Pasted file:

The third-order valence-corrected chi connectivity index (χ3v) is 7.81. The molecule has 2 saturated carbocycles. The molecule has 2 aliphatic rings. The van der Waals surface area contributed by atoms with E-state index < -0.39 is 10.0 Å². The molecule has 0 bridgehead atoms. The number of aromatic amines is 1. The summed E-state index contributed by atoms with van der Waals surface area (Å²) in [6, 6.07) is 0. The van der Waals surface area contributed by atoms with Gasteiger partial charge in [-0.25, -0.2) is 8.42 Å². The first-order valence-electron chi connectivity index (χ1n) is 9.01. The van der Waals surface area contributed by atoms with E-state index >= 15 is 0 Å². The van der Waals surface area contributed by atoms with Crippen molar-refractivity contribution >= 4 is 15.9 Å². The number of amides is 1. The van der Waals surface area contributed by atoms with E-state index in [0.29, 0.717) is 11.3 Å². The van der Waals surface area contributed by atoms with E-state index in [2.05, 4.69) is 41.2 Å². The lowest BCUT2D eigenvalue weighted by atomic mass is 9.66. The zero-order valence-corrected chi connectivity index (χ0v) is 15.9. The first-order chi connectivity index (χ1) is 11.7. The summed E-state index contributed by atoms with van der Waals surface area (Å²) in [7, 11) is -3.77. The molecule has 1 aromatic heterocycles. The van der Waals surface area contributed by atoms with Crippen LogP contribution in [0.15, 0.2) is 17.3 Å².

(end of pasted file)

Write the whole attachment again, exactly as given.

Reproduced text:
The third-order valence-corrected chi connectivity index (χ3v) is 7.81. The molecule has 2 saturated carbocycles. The molecule has 2 aliphatic rings. The van der Waals surface area contributed by atoms with E-state index < -0.39 is 10.0 Å². The molecule has 0 bridgehead atoms. The number of aromatic amines is 1. The summed E-state index contributed by atoms with van der Waals surface area (Å²) in [6, 6.07) is 0. The van der Waals surface area contributed by atoms with Gasteiger partial charge in [-0.25, -0.2) is 8.42 Å². The first-order valence-electron chi connectivity index (χ1n) is 9.01. The van der Waals surface area contributed by atoms with E-state index >= 15 is 0 Å². The van der Waals surface area contributed by atoms with Crippen molar-refractivity contribution >= 4 is 15.9 Å². The number of amides is 1. The van der Waals surface area contributed by atoms with E-state index in [0.29, 0.717) is 11.3 Å². The van der Waals surface area contributed by atoms with E-state index in [2.05, 4.69) is 41.2 Å². The lowest BCUT2D eigenvalue weighted by atomic mass is 9.66. The zero-order valence-corrected chi connectivity index (χ0v) is 15.9. The first-order chi connectivity index (χ1) is 11.7. The summed E-state index contributed by atoms with van der Waals surface area (Å²) in [7, 11) is -3.77. The molecule has 1 aromatic heterocycles. The van der Waals surface area contributed by atoms with Crippen LogP contribution in [0.15, 0.2) is 17.3 Å².